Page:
Tourism businesses that have shown to be "committed to taking action on sustainability" will be identified to international delegates at this year's international travel and trade event TRENZ held in Rotorua.

New Zealand's $39 billion tourism industry became slightly more sustainable in
2018 compared to the previous year, according to a performance dashboard
produced by Tourism Industry Aotearoa.

Based on existing data and a survey of tourism businesses carried out for TIA by
Angus & Associates, the dashboard measures the industry's first year of
performance since the launch of the Tourism Sustainability Commitment in
November 2017.

It tracks progress against the TSC's eight economic, host community, visitor and environmental sustainability goals.


The TSC has the ambitious vision of New Zealand leading the world in sustainable tourism by 2025.

TIA chief executive Chris Roberts said while it was early days, it was pleasing to see a small 0.1 lift in the industry's overall sustainability rating in 2018 to 8.1, tracking in the right direction to achieve the 2025 goal of 9.4.

"Positively, those businesses which have signed up to the TSC achieved a significantly higher sustainability score than non-TSC businesses, 8.4 compared to 7.9."

Roberts said the annual dashboard was a long-term tracking mechanism and TIA would be looking closely at trends over time.

He noted the 2018 results were mixed across the eight industry sustainability

"On the plus side, we saw a strong improvement in industry revenue in 2018. And when it comes to delivering a fantastic visitor experience, we have already exceeded the 2025 target, with over 95 per cent of international and domestic visitors having their expectations of a New Zealand holiday met or exceeded."

There was one area of significant decline, a 7 per cent decrease in the industry's
success in measuring, managing and minimising its environmental footprint, which included carbon reduction and waste management.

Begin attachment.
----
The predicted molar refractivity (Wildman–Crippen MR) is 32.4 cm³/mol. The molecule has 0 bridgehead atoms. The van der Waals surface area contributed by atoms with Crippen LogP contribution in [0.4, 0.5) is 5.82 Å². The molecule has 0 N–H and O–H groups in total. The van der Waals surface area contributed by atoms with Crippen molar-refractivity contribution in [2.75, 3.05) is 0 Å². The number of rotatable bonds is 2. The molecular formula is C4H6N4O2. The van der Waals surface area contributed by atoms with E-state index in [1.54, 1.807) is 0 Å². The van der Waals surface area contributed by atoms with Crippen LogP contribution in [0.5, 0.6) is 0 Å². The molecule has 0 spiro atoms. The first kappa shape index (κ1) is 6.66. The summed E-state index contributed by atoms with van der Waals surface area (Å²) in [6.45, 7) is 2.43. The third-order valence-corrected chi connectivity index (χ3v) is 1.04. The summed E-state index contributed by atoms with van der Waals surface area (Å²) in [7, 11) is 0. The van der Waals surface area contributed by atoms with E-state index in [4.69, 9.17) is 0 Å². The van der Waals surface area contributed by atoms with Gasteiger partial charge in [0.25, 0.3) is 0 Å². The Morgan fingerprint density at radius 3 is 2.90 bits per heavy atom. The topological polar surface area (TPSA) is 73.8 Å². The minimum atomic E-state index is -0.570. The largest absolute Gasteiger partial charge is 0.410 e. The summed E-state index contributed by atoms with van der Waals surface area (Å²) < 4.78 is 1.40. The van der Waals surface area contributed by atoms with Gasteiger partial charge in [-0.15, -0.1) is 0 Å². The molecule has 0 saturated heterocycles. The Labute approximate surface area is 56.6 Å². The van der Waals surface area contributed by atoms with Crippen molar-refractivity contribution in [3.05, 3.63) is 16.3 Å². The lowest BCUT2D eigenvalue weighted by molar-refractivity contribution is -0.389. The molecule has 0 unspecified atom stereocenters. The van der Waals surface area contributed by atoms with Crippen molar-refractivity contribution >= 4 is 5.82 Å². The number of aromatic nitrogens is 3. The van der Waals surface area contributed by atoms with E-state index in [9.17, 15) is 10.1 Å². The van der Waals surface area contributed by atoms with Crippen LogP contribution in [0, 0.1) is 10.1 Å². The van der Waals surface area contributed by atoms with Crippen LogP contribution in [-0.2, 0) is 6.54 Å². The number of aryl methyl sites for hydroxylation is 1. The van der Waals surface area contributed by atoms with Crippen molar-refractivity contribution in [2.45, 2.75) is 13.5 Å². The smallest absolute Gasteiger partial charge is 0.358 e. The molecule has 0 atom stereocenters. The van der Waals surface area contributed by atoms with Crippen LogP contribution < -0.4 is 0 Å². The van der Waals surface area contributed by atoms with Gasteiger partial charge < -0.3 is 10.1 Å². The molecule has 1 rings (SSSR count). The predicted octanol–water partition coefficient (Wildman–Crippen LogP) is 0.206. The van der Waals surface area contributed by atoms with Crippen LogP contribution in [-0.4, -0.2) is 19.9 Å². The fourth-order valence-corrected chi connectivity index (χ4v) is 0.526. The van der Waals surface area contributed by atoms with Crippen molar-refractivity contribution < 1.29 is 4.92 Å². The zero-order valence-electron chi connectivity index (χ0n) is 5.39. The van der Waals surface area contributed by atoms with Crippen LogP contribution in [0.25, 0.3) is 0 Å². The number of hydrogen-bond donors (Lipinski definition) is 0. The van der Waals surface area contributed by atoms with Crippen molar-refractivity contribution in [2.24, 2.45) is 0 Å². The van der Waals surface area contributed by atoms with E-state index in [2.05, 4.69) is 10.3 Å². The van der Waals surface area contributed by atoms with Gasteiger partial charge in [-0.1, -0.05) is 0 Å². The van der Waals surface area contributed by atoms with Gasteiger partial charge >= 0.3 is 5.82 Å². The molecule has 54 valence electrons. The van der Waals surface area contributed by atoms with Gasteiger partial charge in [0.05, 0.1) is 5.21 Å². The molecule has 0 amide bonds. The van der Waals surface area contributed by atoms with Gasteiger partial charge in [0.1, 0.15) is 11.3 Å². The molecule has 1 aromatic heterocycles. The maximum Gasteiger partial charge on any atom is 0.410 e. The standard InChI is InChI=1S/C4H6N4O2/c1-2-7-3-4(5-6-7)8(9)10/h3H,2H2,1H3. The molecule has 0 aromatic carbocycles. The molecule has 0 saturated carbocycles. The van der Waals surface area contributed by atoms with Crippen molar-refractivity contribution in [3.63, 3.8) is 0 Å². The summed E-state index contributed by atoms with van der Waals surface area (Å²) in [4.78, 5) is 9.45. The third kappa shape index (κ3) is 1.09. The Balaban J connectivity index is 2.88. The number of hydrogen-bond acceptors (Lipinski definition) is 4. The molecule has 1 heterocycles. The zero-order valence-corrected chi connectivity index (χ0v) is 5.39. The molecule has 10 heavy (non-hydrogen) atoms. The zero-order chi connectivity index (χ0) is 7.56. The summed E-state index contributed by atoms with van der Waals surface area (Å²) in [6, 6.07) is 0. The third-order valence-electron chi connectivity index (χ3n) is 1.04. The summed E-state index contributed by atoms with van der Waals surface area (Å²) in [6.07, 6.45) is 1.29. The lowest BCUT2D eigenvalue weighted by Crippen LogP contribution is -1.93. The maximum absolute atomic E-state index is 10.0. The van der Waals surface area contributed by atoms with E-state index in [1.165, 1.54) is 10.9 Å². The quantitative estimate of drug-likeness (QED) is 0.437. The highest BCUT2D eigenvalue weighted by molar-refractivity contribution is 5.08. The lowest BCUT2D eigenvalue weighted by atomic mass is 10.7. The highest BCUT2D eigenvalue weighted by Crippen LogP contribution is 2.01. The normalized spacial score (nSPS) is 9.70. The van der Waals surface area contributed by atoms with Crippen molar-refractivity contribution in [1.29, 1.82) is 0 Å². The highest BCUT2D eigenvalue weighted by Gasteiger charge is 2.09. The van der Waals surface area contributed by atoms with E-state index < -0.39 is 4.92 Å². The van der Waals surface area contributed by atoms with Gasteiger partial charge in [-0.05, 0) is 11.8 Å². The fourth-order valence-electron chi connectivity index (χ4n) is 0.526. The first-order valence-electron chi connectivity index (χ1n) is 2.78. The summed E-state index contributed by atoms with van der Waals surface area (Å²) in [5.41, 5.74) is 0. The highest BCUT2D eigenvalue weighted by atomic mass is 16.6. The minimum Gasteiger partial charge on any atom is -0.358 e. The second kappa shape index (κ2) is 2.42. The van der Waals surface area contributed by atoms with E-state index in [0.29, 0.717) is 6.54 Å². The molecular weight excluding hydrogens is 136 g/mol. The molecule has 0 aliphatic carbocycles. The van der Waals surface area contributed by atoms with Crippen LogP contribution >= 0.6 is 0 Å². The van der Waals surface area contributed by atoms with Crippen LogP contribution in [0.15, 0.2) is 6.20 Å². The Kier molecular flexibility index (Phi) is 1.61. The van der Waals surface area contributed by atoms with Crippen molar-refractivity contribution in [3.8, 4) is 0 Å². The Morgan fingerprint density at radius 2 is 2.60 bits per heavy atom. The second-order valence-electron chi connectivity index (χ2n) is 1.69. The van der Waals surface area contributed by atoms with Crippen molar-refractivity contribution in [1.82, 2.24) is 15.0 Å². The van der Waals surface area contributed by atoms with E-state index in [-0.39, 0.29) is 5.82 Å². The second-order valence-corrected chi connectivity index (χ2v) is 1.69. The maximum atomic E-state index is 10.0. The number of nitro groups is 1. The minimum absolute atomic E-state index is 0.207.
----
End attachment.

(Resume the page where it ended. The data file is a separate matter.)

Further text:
"While there is no obvious reason for this drop in performance, it could be that
businesses are now more conscious of what is required to meet this goal than when they were first surveyed in 2017," Roberts said.


"There is some great work going on in the industry to reduce carbon emissions
and minimise waste, however this can be a challenging area for the many small
and medium-sized businesses that make up our tourism industry."

Roberts said the TSC was continuing to gain traction with tourism businesses
and government agencies.

Almost 800 businesses have now committed to the TSC.

"We recently saw the Department of Conservation say it will recommend that
people undertake activities and tours with companies that have signed up to the

"Tiaki – Care for New Zealand is another important industry and government sustainability initiative. It is encouraging all visitors to experience Aotearoa in a way that keeps everyone safe, protects our environment, respects our culture and protects the country for future generations."

TRENZ, New Zealand's biggest international travel and trade event is on in Rotorua in May.

"TIA will be clearly identifying the New Zealand tourism businesses and organisations that have signed up to the TSC so the 300-plus international delegates can see who has committed to taking action on sustainability," Roberts said.